Some improvements undoubtedly took place in the existing land system, because of the Famine. It was more efficient that the smaller farms were replaced by larger holdings, but this efficiency had been purchased at great cost. In 1850, A Franchise Reform Act gave the vote to thousands of farmers, although it was mostly to those who held twelve acres of land or more. They could now act collectively for a change and caused Dairy Farming to greatly increase in importance, and cattle farmers to grow prosperous.

The greatest legacy given to Ireland and the Irish people by the Famine was the depth of anti-British feelings. When the first accounts of the Irish famine reached America during the early months of 1847, and were soon authenticated by English eyewitnesses visiting America, there was an immediate sympathetic and generous response. This was in sharp and direct contrast to that response shown by the British Government, whose responsibility it was to give immediate and sufficient aid to its own starving subjects. Beginning in Boston, New York, and Philadelphia, meetings were held in cities and towns throughout the United States to devise the best and speediest means of helping the starving people of Ireland. Even the US government itself intervened, allowing its ships of war, with their guns removed to afford more room for stowage, to hurry to Ireland’s shores with supplies. The horrors of the Famine continued unabated for several years more before it came to an end. Then, the population of Ireland began to recover its numbers and its strength, once conditions improved. Within a generation many communities had built themselves up again, but the traditional stories of hunger and misery were passed down from one generation to another, fuelling the deeply held anger against Britain, which was viewed as being the author of it all.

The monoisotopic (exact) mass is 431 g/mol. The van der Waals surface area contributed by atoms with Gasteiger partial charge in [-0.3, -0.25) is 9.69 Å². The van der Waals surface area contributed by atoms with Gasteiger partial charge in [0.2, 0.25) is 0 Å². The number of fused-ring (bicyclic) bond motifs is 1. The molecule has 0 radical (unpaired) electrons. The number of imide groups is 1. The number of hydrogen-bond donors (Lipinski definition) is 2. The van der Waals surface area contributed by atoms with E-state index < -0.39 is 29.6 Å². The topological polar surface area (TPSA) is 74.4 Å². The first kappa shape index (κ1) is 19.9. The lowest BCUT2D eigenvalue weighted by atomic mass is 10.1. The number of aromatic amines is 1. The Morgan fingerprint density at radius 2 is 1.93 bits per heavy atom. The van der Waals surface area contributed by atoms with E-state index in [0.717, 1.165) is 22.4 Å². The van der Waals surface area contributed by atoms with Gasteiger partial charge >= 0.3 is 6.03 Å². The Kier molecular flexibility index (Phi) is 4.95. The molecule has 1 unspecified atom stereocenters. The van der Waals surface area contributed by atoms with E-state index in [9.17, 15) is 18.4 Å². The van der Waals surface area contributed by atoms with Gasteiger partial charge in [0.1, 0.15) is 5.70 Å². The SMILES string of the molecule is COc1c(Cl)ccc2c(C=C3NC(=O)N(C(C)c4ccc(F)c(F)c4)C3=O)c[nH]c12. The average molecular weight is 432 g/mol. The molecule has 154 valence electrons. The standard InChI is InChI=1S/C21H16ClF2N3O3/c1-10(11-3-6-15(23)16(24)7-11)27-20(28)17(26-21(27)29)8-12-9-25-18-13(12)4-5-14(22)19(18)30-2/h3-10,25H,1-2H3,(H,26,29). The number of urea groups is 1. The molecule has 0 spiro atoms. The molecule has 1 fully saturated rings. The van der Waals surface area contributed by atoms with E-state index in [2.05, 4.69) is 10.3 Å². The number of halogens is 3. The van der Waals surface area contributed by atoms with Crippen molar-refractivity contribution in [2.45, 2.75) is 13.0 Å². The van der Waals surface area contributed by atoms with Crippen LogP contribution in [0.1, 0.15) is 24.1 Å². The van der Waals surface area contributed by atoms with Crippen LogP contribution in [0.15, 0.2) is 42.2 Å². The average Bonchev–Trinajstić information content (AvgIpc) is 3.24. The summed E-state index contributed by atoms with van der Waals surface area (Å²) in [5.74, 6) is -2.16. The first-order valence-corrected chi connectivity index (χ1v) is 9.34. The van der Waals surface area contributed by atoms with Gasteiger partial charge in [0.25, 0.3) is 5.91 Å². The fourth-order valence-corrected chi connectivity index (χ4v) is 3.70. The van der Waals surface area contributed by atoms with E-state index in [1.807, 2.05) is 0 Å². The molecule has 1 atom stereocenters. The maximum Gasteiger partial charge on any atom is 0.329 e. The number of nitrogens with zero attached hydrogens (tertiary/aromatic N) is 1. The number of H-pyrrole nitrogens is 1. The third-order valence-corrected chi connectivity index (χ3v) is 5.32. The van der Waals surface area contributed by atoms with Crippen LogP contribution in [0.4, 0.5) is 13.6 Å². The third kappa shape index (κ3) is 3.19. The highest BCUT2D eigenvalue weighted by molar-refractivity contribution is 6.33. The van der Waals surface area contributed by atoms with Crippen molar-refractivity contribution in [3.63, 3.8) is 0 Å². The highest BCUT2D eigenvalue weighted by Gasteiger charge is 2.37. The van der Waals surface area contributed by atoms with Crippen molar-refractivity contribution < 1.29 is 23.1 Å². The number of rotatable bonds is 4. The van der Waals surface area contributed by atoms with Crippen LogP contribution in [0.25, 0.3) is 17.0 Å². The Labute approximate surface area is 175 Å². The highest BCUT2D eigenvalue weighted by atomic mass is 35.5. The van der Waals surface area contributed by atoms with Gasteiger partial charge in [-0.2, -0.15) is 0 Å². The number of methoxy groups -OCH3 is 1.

This anger and hatred against Britain, and all things British, was probably the most long-lasting effect of the Great Famine. It was this hatred that was the driving force behind the rebellions and land agitation which broke out at intervals until the end of the century. The physical force in Irish self-assertion continued where the Whiteboys had left off. The post-famine ‘Fenian Movement’, which was founded by the Irish Republican Brotherhood in the 1860s, derived enormous support from the American emigrants and was, in effect, motivated by revenge for Skibbereen and many places like it. But, it was from America also that support would come for the build-up of forces that led to the 1916 Easter Rising, the subsequent foundation of the IRA, and the Anglo-Irish War of Independence during 1919-21.

As we can see, the effects of the ‘Great Famine’ were far-reaching and included the vast diaspora of emigrants who spread as far as Australia, Canada, and the United States. It also included the pervasive distrust that has influenced relations between Ireland and Britain ever since that time. Meanwhile, another lasting effect of the Famine and the large-scale emigration that was forced upon Ireland, was that the large number of emigrants did provide fertile ground for Ireland’s efforts to win its independence and assisted in spreading elements of Irish culture far and wide.

The causes and consequences of the ‘Great Famine’ are not forgotten by the Irish and the tragic event is memorialised in many locations throughout Ireland. These include, at Custom House Quays in Dublin, the thin sculptural figures, by artist Rowan Gillespie, who are portrayed as if walking towards the emigration ships on the Dublin Quayside. There is also a large memorial at the Murrisk Millennium Peace Park at the foot of Croagh Patrick in County Mayo. The creation of memorials is especially true of those regions in Ireland that suffered the greatest losses in the tragedy, but it is also true of cities overseas such as New York, that have large populations descended from Irish immigrants. Among the memorials in the US is the ‘Irish Hunger Memorial’ near a section of the Manhattan waterfront in New York City, where many Irish emigrants arrived. An annual Great Famine Walk from Doolough to Louisburgh in County Mayo was inaugurated in 1988 and has been led by such notable personalities as Archbishop Desmond Tutu of South Africa and the Choctaw Indian Nation of Oklahoma. The walk takes place on either the first or second Saturday of May, and always links the memory of the ‘Great Hunger’ with a contemporary Human Rights issue.